New Calvinism

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New Calvinism, also known as the Young, Restless, and Reformed Movement,[1] is a movement within conservative Evangelicalism that embraces the fundamentals of 16th century Calvinism while seeking to engage these historical doctrines with present-day culture. In March 2009, Time magazine ranked it as one of the "10 Ideas Changing the World Right Now."[2] Some of the major figures in this area are John Piper,[3] Mark Driscoll, Matt Chandler, Al Mohler,[2] Mark Dever,[4] C. J. Mahaney, Joshua Harris, and Francis Chan.[5] Piper and Driscoll have also noted the importance of Calvinist Christian hip hop artists, such as Lecrae and other Reach Records artists, in contributing to the movement.[6][7]

"Old" and New Calvinism

Rooted in the historical tradition of Reformed Theology, New Calvinists are united by their common doctrine. In a Christianity Today article, Collin Hansen describes the speakers of a Christian conference:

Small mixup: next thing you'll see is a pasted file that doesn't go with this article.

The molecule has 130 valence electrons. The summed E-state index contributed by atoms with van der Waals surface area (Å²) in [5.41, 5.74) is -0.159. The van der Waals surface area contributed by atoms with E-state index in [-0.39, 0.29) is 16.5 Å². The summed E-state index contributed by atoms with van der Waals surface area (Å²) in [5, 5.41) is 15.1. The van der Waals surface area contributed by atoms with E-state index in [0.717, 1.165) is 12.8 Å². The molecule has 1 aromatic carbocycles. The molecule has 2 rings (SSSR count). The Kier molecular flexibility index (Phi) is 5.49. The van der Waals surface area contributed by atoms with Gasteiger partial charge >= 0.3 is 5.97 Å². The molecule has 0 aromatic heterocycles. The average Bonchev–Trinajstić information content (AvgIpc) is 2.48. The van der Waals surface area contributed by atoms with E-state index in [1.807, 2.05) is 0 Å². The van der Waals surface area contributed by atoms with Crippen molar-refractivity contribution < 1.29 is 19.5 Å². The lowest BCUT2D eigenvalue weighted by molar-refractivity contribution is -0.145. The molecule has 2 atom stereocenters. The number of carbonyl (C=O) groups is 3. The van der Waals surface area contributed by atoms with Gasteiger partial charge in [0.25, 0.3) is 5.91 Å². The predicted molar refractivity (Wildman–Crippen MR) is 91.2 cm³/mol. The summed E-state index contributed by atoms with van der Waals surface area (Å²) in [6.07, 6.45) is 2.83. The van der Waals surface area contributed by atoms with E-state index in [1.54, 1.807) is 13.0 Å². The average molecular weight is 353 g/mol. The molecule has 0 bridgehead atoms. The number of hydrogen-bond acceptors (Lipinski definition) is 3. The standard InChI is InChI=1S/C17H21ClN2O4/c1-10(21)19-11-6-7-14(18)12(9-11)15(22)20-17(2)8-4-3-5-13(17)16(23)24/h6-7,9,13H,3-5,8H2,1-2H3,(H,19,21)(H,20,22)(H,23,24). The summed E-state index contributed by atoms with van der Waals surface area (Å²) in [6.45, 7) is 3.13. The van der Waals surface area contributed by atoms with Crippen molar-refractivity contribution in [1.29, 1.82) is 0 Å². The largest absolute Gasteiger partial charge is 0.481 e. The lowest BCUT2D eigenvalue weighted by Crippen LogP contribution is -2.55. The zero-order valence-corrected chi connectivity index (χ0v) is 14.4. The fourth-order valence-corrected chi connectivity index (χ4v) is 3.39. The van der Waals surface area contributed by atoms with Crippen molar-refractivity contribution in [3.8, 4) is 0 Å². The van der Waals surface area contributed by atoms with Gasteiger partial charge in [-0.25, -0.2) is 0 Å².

Each of the seven speakers holds to the five points of Calvinism. Yet none of them spoke of Calvinism unless I asked about it. They did express worry about perceived evangelical accommodation to postmodernism and criticized churches for applying business models to ministry. They mostly joked about their many differences on such historically difficult issues as baptism, church government, eschatology, and the gifts of the Holy Spirit. They drew unity as Calvinist evangelicals from their concerns: with seeker churches, church-growth marketing, and manipulative revival techniques.[5]

The New Calvinists look to Puritans like Jonathan Edwards who taught that sanctification requires a vigorous and vigilant pursuit of holy living, not a passive attitude of mechanical progress[8] (see Lordship salvation); however, as implied by the "New" designation, some differences have been observed between the New and Old schools. Mark Driscoll, for example, has identified what he considers to be four main differences between the two:

  1. New Calvinism is missional and seeks to create and redeem culture.
  2. New Calvinism is flooding into cities.
  3. Old Calvinism was generally cessationist (i.e. believing the gifts of the Holy Spirit such as tongues and prophecy had ceased). New Calvinism is generally continuationist with regard to spiritual gifts.